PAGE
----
Evaluering av Det europeiske forskningsråds strukturer og organisering


Mot en førsteklasses organisasjon for grensesprengende forskning: Gjennomgang av Det europeiske forskningsråds strukturer og organisering

Towards a world class Frontier Research Organisation. Review of the European Research Council’s Structures and Mechanisms

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Rapport lagt fram av uavhengig ekspertpanel 23.7.2009

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1. Introduction
The European Research Council (ERC) came officially into existence on 2 February 2007, by a Decision of the Commission, in accordance with the Decisions of Council and Parliament on the Seventh Framework Programme and Rules for Participation, and the Decision of the Council on the Specific Programme "Ideas".

This Commission decision formally established the ERC Scientific Council (ScC), and provided for the establishment of the dedicated implementation structure as well as the position of ERC Secretary General, whose role is to assist the Scientific Council in ensuring its liaison with the Commission and the dedicated implementation structure.

The dedicated implementation structure (DIS) became, as from 15 July 2009, an executive agency of the Commission – the ERC Executive Agency (ERCEA), whose role is to implement the Ideas programme.

The Scientific Council is an independent body, representing the European research community and consisting of 22 scientists, engineers and scholars of the highest repute from a broad range of fields, and has the responsibility for setting the scientific strategy for the "Ideas" specific programme. It has full authority over decisions on the type of research to be funded and acts as guarantor of the quality of the activity from the scientific perspective. Its tasks cover, in particular, the establishment of the annual work programme, including the definition of calls for proposals; the methods and procedures for peer review and proposal evaluation, monitoring and quality control of the programme’s implementation from the scientific perspective; and communication.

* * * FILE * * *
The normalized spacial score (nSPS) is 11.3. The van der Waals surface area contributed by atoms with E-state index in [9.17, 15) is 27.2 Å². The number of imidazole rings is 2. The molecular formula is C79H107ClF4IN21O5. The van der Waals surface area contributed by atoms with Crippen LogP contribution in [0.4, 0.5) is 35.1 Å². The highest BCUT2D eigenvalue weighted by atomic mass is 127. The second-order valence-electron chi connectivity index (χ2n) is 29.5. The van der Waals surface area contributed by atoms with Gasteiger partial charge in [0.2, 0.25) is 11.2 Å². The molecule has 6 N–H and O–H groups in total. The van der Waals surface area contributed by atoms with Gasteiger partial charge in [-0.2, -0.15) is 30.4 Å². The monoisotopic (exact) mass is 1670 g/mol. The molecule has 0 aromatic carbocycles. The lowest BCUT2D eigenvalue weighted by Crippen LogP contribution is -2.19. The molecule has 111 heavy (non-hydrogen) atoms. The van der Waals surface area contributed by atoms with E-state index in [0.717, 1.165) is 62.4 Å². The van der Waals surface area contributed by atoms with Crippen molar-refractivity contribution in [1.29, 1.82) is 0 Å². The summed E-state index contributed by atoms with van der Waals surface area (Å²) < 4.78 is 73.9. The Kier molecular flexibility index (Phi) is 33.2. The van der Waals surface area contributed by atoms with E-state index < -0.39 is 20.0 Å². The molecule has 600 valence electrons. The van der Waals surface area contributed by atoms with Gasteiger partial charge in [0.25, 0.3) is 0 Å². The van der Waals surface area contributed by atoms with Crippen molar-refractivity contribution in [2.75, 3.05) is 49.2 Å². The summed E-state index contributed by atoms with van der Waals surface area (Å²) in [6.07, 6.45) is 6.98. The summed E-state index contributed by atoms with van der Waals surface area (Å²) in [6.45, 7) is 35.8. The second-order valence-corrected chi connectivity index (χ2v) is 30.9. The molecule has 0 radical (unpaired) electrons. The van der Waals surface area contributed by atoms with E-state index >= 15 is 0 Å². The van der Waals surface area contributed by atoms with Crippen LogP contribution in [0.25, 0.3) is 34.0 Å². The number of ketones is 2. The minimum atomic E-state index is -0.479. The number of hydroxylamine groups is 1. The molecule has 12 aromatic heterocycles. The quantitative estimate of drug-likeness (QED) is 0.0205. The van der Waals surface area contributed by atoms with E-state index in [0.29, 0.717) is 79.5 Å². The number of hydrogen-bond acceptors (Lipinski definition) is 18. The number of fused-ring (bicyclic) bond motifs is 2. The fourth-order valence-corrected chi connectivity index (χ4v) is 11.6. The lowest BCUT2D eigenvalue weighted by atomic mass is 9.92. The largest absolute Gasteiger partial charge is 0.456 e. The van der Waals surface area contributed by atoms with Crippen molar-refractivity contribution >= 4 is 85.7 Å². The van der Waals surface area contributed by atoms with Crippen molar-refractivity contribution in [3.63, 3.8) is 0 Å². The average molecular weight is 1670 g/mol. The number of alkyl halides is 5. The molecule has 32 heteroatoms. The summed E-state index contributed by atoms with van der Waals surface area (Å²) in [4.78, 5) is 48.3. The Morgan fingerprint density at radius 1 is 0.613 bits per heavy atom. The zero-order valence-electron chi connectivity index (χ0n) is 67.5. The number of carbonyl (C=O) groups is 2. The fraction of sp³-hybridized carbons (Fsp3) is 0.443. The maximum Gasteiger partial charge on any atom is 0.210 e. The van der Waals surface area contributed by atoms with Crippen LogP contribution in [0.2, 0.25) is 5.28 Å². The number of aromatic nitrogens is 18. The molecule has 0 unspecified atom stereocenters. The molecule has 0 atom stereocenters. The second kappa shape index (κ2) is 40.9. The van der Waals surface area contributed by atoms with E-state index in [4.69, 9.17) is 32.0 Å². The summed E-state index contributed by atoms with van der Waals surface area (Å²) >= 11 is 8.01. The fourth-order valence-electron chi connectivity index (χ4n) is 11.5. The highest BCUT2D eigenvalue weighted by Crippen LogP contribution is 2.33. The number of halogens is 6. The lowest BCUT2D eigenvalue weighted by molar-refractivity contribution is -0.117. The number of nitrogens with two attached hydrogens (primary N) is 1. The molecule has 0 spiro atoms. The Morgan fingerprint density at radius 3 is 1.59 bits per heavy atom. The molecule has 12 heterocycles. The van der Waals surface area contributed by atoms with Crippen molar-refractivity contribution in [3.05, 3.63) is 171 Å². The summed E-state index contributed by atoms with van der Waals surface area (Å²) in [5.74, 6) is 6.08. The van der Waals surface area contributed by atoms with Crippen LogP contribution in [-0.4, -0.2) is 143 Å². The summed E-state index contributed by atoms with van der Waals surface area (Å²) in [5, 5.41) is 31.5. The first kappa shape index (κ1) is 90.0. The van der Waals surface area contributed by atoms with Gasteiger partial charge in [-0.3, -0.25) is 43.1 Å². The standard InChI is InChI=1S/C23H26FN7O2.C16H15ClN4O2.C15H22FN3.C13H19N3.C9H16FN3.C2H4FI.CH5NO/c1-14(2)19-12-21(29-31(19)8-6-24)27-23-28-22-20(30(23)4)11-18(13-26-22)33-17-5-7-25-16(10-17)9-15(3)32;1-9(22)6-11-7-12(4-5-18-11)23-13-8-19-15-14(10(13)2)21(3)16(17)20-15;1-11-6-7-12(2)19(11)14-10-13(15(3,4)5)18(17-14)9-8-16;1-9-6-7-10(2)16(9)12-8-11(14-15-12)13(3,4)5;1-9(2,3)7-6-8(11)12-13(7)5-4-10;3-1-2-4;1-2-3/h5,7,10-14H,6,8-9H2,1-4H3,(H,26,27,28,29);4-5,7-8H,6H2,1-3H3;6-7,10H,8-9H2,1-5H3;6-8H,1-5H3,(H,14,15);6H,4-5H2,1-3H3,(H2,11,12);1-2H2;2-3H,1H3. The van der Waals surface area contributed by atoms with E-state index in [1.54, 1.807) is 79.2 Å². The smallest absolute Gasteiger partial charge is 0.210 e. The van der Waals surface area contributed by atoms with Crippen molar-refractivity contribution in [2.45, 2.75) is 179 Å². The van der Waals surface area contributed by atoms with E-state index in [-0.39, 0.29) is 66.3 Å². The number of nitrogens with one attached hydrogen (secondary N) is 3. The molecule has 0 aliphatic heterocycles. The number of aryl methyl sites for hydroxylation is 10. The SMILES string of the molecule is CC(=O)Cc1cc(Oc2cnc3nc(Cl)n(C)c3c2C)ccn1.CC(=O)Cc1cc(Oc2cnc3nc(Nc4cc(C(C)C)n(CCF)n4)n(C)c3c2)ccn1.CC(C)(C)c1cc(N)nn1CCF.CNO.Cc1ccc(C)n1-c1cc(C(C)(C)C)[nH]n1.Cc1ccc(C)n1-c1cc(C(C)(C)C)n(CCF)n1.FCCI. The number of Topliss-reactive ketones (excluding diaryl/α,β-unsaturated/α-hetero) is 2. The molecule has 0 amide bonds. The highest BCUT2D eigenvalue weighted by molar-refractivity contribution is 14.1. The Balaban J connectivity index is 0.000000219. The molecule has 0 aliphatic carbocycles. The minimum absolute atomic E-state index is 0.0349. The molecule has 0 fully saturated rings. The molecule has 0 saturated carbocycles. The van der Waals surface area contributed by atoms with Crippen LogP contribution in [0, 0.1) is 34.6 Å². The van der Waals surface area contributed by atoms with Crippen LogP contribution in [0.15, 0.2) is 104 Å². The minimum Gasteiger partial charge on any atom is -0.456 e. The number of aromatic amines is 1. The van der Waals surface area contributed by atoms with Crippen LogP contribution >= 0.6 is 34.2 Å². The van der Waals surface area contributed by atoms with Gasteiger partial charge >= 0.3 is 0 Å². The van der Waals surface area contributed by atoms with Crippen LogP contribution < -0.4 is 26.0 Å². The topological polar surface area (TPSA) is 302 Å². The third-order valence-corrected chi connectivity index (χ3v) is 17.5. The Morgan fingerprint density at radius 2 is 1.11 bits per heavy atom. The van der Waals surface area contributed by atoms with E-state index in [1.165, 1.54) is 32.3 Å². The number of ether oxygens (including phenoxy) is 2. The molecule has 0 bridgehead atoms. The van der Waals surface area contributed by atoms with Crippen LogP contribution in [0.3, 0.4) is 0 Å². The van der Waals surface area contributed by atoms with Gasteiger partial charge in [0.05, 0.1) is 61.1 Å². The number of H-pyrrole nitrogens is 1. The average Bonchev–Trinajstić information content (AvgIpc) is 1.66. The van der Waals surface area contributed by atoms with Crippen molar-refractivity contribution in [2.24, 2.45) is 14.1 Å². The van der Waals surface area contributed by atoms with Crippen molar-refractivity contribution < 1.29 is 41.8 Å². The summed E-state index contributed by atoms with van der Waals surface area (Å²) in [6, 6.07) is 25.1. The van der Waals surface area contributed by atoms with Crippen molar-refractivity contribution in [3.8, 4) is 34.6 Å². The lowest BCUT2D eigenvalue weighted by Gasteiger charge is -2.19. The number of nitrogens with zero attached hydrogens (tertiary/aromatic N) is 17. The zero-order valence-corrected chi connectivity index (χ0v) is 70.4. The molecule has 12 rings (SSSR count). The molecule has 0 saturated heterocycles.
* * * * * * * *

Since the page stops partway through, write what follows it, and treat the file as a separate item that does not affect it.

In accordance with the objectives of the Specific Programme “Ideas” the Scientific Council has developed, up to now, only two "core" funding schemes, which are based on the "investigator-driven" principle, enabling individual Principal Investigators (PIs) leading individual national or trans-national teams to propose "bottom-up" research projects (i.e. without predefined topics) including high risk, interdisciplinary projects, which are evaluated against the sole criterion of excellence:

The ERC Starting Independent Researcher Grants (“ERC Starting Grants” (StG)): supporting the independent careers of excellent researchers, whatever their nationality, located in or moving to the Member States and associated countries, who are at the stage of starting or consolidating their own independent research team or, depending on the field, establishing their independent research programme.